Blackpool, 12th August 2009.
Many cities in Britain have re-instated, or are in the process of re-instating their tramways. In Edinburgh, we found Princes Street dug up, while they laid the rails for the new tramway system … roughly where the old ones used to be.
Only one town never gave up its trams, and that’s the seaside resort of Blackpool, although whether they were retained for utility or just as a tourist attraction is hard to say. Shortly after my visit, I saw a TV interview with the late Keith Waterhouse, aboard a Blackpool tram in which he wondered if the trams, licensed for weddings, could also be used for funerals.
‘You could have the Hammond Sauce Works brass band playing on the lower deck’
he suggested ‘while the mourners scattered the ashes from the top deck!’
Here are trams ancient and modern; double-deckers and single deckers … including an open-topped single decker known as ‘The Boat’. Unfortunately, it was out of service when I visited, but I did manage a ride on an open-sided vintage model called ‘The Toast Rack’.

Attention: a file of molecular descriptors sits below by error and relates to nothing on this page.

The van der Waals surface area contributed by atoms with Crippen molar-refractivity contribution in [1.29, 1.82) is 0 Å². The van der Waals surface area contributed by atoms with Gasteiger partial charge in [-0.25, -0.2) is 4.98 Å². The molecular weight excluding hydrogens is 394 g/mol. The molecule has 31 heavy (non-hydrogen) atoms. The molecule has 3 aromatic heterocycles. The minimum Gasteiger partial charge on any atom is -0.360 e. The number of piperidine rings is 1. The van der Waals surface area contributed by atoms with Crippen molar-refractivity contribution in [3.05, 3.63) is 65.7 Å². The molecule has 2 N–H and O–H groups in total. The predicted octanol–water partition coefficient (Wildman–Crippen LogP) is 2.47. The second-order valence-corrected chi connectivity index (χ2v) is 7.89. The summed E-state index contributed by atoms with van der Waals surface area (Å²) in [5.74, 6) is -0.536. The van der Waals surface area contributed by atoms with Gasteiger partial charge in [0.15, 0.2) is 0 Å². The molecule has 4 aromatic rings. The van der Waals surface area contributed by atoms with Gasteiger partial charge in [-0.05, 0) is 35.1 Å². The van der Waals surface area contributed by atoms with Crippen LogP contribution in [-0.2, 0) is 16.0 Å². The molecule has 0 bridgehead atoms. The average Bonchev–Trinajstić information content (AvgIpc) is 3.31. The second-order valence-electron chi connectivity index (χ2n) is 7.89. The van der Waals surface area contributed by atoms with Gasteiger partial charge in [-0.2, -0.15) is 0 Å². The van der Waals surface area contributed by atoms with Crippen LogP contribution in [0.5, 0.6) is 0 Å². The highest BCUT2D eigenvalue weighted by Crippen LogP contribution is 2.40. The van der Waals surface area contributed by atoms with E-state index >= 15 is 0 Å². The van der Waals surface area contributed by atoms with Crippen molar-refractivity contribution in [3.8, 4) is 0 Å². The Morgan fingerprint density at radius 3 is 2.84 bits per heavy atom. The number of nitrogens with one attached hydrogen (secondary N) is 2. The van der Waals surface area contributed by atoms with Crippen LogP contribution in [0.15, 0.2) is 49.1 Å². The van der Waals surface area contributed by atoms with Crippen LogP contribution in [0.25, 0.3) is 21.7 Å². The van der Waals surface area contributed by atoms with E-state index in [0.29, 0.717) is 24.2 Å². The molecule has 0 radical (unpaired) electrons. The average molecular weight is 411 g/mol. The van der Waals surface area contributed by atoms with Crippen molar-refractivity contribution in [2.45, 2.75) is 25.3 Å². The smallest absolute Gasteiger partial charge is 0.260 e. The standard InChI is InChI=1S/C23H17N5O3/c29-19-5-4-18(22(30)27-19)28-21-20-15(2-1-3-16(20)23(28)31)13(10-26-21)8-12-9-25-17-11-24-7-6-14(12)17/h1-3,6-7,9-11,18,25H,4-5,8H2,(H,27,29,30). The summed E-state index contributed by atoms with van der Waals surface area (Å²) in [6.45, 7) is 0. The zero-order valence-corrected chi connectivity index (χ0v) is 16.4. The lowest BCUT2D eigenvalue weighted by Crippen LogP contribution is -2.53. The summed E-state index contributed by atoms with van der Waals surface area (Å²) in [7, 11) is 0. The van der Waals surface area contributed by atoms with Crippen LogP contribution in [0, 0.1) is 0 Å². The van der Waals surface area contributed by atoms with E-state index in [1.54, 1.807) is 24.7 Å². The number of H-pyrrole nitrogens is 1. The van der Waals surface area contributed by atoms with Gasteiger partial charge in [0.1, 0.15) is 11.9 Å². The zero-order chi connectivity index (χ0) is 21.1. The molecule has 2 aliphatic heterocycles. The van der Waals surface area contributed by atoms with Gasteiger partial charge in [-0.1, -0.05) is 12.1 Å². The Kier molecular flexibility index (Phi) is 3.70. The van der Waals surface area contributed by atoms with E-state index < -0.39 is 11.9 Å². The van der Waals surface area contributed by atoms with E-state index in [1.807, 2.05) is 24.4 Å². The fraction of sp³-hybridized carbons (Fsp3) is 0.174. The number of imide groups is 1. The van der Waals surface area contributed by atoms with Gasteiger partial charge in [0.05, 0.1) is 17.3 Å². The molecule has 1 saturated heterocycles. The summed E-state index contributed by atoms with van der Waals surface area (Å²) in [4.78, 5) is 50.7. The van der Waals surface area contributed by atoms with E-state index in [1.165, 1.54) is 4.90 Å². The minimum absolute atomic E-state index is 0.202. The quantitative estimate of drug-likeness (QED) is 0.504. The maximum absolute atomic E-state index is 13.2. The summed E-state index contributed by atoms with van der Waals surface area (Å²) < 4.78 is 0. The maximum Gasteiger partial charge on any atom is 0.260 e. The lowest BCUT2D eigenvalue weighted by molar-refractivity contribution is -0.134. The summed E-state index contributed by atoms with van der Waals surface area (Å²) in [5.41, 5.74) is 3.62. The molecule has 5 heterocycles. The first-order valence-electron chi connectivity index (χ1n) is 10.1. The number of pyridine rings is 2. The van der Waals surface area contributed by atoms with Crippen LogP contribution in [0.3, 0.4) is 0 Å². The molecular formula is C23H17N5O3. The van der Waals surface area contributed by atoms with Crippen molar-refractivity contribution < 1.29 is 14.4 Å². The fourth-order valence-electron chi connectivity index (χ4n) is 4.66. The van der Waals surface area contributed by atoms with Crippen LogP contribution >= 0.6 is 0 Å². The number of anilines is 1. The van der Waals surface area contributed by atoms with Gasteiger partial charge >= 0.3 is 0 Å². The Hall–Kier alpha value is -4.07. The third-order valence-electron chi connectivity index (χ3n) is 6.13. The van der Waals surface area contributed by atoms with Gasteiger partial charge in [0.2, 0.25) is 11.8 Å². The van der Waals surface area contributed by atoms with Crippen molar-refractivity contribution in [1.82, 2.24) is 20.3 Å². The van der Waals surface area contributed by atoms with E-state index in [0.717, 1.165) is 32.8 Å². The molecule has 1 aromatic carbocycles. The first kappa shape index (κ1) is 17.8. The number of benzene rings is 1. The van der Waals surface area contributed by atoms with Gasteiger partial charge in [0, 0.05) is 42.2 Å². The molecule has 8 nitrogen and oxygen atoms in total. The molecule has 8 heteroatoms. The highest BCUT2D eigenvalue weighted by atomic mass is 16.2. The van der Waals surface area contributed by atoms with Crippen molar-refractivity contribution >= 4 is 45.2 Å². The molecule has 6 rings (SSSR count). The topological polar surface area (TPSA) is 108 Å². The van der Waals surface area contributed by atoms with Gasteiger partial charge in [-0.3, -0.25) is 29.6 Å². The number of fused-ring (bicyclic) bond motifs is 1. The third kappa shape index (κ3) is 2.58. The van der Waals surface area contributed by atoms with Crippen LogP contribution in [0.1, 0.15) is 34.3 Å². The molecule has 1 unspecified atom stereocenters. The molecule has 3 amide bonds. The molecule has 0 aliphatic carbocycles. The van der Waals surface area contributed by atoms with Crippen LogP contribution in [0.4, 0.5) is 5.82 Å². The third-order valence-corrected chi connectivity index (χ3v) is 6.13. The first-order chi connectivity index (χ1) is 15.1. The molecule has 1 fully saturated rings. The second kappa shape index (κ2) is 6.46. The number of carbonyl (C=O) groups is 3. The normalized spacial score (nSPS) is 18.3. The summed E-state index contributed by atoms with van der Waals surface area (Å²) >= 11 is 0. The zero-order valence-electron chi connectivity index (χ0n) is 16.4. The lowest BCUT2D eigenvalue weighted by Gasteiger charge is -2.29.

There’s a scaled-down ‘boat’ operating on the Seaton Tramway in Devon, which features minituarised and cut-down trams from all over the country and I believe that a Blackpool tram found its way to San Francisco, where they operate vintage trams from all over the world on the F Line.
How do you describe a tram ride, though? Rattly and noisy? A ‘step back into yesteryear’? Have a look at my video!
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